If you’ve been reading our blogs and websites, you’ll often see reference to scoria. Scoria, also known as lava rock, has numerous properties which make it a great building material. The key breakthrough for earthbag building was Kelly Hart’s house made with bags of scoria. His house stays comfortable year round in a very cold climate. This blog post recaps some of the most practical applications of scoria-filled earthbags.
Scoria is perfect for superinsulated earthbag walls. It’s low cost, all natural, rot proof, fireproof, doesn’t attract pests, and is lightweight and easy to work with. Anyone can handle bags of lightweight fill material such as scoria by themselves. It’s almost like handling bags of popcorn.
Previous posts have explained how to build insulated earthbag houses with scoria. Insulating Earthbag Walls with Tube Sandbags describes how to use tube sandbags filled with scoria as an outer layer of insulation. Earthbag Building in Cold Climates explains how bags can be sewn to create two compartments – earth in one side and insulation in the other. In extremely cold or extremely hot climates I would fill the bags with 100% insulation (or all earth in a hot climate if insulation wasn’t available).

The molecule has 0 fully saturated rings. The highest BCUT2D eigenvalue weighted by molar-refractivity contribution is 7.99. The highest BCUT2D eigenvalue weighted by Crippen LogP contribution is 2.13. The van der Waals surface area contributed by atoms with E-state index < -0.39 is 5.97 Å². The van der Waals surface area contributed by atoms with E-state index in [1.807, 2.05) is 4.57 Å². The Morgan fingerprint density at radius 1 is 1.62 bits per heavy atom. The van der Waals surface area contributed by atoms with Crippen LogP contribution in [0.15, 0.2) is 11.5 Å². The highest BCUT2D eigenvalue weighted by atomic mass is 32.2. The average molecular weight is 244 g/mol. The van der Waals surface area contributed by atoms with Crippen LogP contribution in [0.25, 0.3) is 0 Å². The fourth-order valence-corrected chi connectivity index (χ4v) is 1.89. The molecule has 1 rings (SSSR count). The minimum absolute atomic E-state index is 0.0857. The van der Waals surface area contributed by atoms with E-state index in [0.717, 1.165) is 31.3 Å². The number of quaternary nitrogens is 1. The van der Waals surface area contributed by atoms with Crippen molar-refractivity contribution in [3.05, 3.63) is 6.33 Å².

Earthbag foundations offer many advantages over reinforced concrete foundations and work well with many types of sustainable buildings. In particular, they are low-cost, fast and easy to build, require no cement (a major expense and cause of global warming), and require no forms or expensive equipment. Scoria-filled bags create a shallow, frost-protected foundation, and therefore eliminate the need for rigid foam insulation and extensive excavation. This one step alone could save you thousands over conventional foundations.
Earthbags are ideal for building greenhouses due to their resistance to moisture damage. When filled with insulation such as perlite or scoria, earthbag walls and foundations enable you to grow plants year-round.
Kelly Hart’s free Dome Building Guide shows step-by-step construction of how to build earthbag domes. His method of using scoria-filled earthbags is the easiest, fastest dome building method that’s been developed so far. Scoria is great for building domes since the aggregates tend to lock together and form stable walls that can withstand high compression loads. Tie courses together with twine for best results.
40 thoughts on “Using Scoria for Earthbag Building”